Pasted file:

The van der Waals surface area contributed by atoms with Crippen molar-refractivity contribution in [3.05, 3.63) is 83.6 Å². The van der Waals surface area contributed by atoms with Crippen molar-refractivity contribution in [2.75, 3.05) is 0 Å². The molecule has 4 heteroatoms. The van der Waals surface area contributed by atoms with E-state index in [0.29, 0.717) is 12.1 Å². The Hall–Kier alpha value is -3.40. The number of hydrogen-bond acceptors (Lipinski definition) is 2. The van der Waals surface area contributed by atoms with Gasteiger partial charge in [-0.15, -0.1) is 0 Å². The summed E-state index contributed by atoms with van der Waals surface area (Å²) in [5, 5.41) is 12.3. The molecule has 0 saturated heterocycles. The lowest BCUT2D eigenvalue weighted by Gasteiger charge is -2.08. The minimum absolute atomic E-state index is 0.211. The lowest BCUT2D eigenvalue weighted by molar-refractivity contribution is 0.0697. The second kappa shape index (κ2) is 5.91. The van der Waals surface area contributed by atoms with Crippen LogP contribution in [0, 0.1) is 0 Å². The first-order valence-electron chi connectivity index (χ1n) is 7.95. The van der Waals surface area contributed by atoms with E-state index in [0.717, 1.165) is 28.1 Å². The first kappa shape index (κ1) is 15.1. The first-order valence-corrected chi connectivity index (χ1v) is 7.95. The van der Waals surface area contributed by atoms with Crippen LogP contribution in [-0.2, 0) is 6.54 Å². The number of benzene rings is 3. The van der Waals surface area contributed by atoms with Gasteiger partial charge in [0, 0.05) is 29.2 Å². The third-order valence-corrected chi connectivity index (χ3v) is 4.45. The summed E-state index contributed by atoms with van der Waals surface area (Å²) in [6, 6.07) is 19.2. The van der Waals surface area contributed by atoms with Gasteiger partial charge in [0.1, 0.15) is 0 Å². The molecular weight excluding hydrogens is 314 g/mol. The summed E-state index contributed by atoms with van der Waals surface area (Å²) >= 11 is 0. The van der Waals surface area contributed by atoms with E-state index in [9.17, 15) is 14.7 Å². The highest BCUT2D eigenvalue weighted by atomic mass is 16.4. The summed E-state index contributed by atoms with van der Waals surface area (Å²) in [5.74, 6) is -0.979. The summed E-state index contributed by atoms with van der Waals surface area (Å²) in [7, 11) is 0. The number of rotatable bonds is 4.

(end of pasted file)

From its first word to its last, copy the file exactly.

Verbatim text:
The van der Waals surface area contributed by atoms with Crippen molar-refractivity contribution in [3.05, 3.63) is 83.6 Å². The van der Waals surface area contributed by atoms with Crippen molar-refractivity contribution in [2.75, 3.05) is 0 Å². The molecule has 4 heteroatoms. The van der Waals surface area contributed by atoms with E-state index in [0.29, 0.717) is 12.1 Å². The Hall–Kier alpha value is -3.40. The number of hydrogen-bond acceptors (Lipinski definition) is 2. The van der Waals surface area contributed by atoms with Gasteiger partial charge in [-0.15, -0.1) is 0 Å². The summed E-state index contributed by atoms with van der Waals surface area (Å²) in [5, 5.41) is 12.3. The molecule has 0 saturated heterocycles. The lowest BCUT2D eigenvalue weighted by Gasteiger charge is -2.08. The minimum absolute atomic E-state index is 0.211. The lowest BCUT2D eigenvalue weighted by molar-refractivity contribution is 0.0697. The second kappa shape index (κ2) is 5.91. The van der Waals surface area contributed by atoms with Crippen LogP contribution in [0, 0.1) is 0 Å². The first-order valence-electron chi connectivity index (χ1n) is 7.95. The van der Waals surface area contributed by atoms with E-state index in [0.717, 1.165) is 28.1 Å². The first kappa shape index (κ1) is 15.1. The first-order valence-corrected chi connectivity index (χ1v) is 7.95. The van der Waals surface area contributed by atoms with Crippen LogP contribution in [-0.2, 0) is 6.54 Å². The number of benzene rings is 3. The van der Waals surface area contributed by atoms with Gasteiger partial charge in [0, 0.05) is 29.2 Å². The third-order valence-corrected chi connectivity index (χ3v) is 4.45. The summed E-state index contributed by atoms with van der Waals surface area (Å²) in [6, 6.07) is 19.2. The van der Waals surface area contributed by atoms with Gasteiger partial charge in [0.1, 0.15) is 0 Å². The molecular weight excluding hydrogens is 314 g/mol. The summed E-state index contributed by atoms with van der Waals surface area (Å²) >= 11 is 0. The van der Waals surface area contributed by atoms with E-state index in [9.17, 15) is 14.7 Å². The highest BCUT2D eigenvalue weighted by atomic mass is 16.4. The summed E-state index contributed by atoms with van der Waals surface area (Å²) in [5.74, 6) is -0.979. The summed E-state index contributed by atoms with van der Waals surface area (Å²) in [7, 11) is 0. The number of rotatable bonds is 4.